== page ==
February 05, 2022
Beginning this month, DR. BRIDGET WELSH will be penning a monthly column for Between The Lines, focusing on political analysis. For her first piece, she casts her eyes ahead to see what 2022 holds for the country’s largest political party, Umno.
The new year brings continued uncertainty in Malaysia’s politics. The country has had four prime ministers in as many years, with three changes in government bringing in new leaders and patronage recipients. The year ahead offers the possibility of similar leadership and government shifts – although in 2022, the main catalyst for change will likely be through (state, national and party) elections rather than parliament numbers, opportunistic political alliances and theatrical power grabs. In fact, 2022 points to the fraying of existing coalitions and strengthening of new political parties, as the new certainty is change.
In looking ahead, the first place to start is with Umno. Traditionally equated with Malaysian politics, the party continues to be decisive. Arguably Umno has been the main destabilising force in politics, bringing down national and state governments from Sheraton to Sabah, and Malacca to Johor – all to be back at the helm of power after 2018. Its leaders (and their business allies) want the security and patronage access that control of government can provide.
In 2021, Umno set the stage for a return to national power. Despite its convicted and criminally-charged leadership and deep party factionalism, Umno refused to give up on its hold on power after its GE14 disgrace. Through alliances first with PAS and then with Bersatu it managed to get back into government, appealing first to ethnonationalism and later to shared access to patronage. It bided its time.
Two years later, an Umno leader, party Vice-President Ismail Sabri Yaakob, is prime minister. Umno also won a coveted electoral return to government in Malacca, where the party handily secured 21 out of 28 seats in the November state elections.
Time to pay the piper?
This year Umno faces the consequences of how it strengthened its political position post-GE14. It needs to decouple itself from its opportunistic alliance relationships with both PAS and Bersatu, and address its internal leadership problems. Inevitably these confrontations will be messy, and destabilize the current government and its leadership. It also needs to win elections, which, with a large number of younger and previously unregistered voters now on the electoral roll, are less predictable than before.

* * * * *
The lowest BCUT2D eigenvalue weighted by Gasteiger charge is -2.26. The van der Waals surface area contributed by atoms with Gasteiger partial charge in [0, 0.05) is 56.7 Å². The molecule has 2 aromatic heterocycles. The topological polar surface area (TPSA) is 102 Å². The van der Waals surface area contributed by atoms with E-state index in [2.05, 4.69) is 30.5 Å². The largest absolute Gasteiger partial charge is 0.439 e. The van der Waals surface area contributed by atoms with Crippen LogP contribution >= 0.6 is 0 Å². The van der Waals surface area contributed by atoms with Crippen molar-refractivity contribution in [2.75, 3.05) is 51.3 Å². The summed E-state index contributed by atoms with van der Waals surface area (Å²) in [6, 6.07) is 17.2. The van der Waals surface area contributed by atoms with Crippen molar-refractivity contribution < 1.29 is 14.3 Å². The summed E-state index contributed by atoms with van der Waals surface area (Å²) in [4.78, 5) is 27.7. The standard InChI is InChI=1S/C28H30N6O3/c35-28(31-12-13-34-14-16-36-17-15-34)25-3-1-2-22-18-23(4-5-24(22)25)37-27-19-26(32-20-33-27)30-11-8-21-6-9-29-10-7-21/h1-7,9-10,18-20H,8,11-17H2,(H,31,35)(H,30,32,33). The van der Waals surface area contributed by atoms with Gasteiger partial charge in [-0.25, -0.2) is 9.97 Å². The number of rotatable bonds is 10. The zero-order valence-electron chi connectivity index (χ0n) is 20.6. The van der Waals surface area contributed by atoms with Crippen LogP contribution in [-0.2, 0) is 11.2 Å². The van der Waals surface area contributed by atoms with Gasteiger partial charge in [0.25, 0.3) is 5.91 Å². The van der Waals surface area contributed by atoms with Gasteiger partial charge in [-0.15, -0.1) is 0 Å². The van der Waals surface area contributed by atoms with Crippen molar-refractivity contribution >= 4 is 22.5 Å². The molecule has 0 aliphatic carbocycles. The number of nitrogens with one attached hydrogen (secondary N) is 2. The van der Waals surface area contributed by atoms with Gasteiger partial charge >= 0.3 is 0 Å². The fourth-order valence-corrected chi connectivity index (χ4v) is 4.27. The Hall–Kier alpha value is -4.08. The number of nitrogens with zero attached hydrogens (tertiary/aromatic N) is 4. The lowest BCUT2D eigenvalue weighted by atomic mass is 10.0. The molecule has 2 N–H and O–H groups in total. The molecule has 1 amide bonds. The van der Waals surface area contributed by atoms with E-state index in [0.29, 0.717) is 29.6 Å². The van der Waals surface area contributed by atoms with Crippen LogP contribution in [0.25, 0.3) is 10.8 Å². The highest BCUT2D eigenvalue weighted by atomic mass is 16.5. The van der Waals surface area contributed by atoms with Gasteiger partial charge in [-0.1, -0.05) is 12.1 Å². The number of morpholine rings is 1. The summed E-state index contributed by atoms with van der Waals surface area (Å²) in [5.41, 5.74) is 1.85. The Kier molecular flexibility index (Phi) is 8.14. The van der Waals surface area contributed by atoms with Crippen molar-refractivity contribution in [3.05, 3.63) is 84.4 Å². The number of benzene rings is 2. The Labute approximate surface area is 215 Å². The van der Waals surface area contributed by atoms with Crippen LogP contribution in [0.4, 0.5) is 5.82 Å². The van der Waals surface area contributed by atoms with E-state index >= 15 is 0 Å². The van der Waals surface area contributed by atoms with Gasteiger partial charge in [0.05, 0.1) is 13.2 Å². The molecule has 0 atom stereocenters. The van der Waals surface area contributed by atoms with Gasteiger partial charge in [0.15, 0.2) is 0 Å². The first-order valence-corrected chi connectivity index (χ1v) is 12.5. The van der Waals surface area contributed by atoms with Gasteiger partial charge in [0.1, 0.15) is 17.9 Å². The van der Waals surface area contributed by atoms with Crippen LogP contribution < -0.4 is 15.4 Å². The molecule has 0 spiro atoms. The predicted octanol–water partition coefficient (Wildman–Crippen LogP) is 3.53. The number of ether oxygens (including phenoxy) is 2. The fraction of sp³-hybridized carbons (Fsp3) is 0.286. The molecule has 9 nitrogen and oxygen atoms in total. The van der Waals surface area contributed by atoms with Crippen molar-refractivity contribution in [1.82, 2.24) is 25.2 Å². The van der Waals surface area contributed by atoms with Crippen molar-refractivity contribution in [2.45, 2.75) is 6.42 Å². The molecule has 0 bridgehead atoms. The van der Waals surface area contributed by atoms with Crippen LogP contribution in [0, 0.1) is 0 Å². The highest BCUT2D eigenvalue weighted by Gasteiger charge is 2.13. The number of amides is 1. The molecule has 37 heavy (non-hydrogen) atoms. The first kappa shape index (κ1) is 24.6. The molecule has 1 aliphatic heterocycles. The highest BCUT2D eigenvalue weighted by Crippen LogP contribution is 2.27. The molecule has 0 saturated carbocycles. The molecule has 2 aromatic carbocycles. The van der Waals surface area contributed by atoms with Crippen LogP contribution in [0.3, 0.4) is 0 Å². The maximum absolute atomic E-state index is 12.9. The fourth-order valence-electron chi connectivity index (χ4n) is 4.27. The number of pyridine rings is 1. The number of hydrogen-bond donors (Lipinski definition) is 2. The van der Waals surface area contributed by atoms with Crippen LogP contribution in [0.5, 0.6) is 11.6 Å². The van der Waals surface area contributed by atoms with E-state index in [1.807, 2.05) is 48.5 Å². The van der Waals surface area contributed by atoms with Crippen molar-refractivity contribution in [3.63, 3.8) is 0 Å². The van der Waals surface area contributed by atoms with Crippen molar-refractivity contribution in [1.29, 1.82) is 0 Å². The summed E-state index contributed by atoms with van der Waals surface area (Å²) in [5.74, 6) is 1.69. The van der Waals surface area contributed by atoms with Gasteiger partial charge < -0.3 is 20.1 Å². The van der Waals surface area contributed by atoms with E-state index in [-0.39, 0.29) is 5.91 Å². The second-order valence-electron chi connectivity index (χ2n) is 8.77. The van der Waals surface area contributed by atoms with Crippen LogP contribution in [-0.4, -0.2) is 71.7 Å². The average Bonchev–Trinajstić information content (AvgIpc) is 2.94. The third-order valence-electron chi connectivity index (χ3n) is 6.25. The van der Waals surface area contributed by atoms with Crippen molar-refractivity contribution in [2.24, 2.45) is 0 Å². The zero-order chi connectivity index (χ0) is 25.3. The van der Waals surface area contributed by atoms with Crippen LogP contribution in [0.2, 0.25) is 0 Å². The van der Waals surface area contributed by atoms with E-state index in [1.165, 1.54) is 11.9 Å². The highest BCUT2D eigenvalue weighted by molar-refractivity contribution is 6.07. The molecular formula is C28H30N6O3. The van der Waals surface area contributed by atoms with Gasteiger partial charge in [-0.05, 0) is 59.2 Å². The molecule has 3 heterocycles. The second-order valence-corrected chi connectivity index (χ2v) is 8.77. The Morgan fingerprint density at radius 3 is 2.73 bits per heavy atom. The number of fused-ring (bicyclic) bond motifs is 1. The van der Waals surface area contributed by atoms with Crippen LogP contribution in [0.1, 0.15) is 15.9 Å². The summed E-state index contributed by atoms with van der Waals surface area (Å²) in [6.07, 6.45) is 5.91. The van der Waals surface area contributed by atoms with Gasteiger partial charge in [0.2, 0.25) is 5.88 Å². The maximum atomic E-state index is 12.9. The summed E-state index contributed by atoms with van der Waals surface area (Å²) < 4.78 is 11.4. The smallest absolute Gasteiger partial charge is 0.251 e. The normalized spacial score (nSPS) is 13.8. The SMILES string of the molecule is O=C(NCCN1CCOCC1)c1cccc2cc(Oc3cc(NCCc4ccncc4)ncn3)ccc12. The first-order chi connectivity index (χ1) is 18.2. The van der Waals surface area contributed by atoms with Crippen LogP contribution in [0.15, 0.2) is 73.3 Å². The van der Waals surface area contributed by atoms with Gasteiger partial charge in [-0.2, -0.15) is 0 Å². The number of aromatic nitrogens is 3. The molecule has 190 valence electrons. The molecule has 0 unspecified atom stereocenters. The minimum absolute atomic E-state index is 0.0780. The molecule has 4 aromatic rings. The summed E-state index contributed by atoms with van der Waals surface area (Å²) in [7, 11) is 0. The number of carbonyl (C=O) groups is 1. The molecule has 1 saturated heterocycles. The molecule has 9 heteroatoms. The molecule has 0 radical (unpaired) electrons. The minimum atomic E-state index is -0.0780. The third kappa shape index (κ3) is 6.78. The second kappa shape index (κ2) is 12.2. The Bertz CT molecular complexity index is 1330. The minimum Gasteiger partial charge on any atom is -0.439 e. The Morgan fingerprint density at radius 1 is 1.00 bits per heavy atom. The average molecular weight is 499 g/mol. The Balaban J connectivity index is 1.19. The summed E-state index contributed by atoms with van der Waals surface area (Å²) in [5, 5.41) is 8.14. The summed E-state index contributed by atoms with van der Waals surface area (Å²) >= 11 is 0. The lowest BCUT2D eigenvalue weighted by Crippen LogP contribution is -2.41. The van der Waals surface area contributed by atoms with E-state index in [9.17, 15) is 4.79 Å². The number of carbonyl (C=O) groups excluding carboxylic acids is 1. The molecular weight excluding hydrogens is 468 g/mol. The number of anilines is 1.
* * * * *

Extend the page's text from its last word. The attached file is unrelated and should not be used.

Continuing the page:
Breaking up opportunistic relationships will be hard. Moving away from power sharing to being in a dominant position of power – becoming the only tiger on the hill – will intensify the battles among traditional Malay political parties. If recent history provides lessons, Bersatu’s leadership under Muhyiddin Yassin will not go without a fight, even if many in Bersatu leave the relatively new party behind. The deal-making spirit has not crossed over into the new year.
While internally conflicted over who to ally itself to, the party with the most partners, PAS, will fight Umno if it does not respect their own national ambitions. As with Umno, PAS holds onto its own myth of national political legitimacy, which has gained traction as its role in national government has expanded. Already uncomfortable, Johor will be the arena where the BN-PN relationships will sour as this state election will be bitter.
Umno’s struggles are also within. The conflict between the ‘court cluster’ and those allied to Bersatu in government is well-known, but the problems inside go beyond alliances and getting out of jail. The party is wrestling with its identity, leadership and weakened party institutions, long dependent on patronage and corroded from elite interests. In the party, Ismail Sabri faces a serious battle for the leadership, not helped by his lacklustre national governance.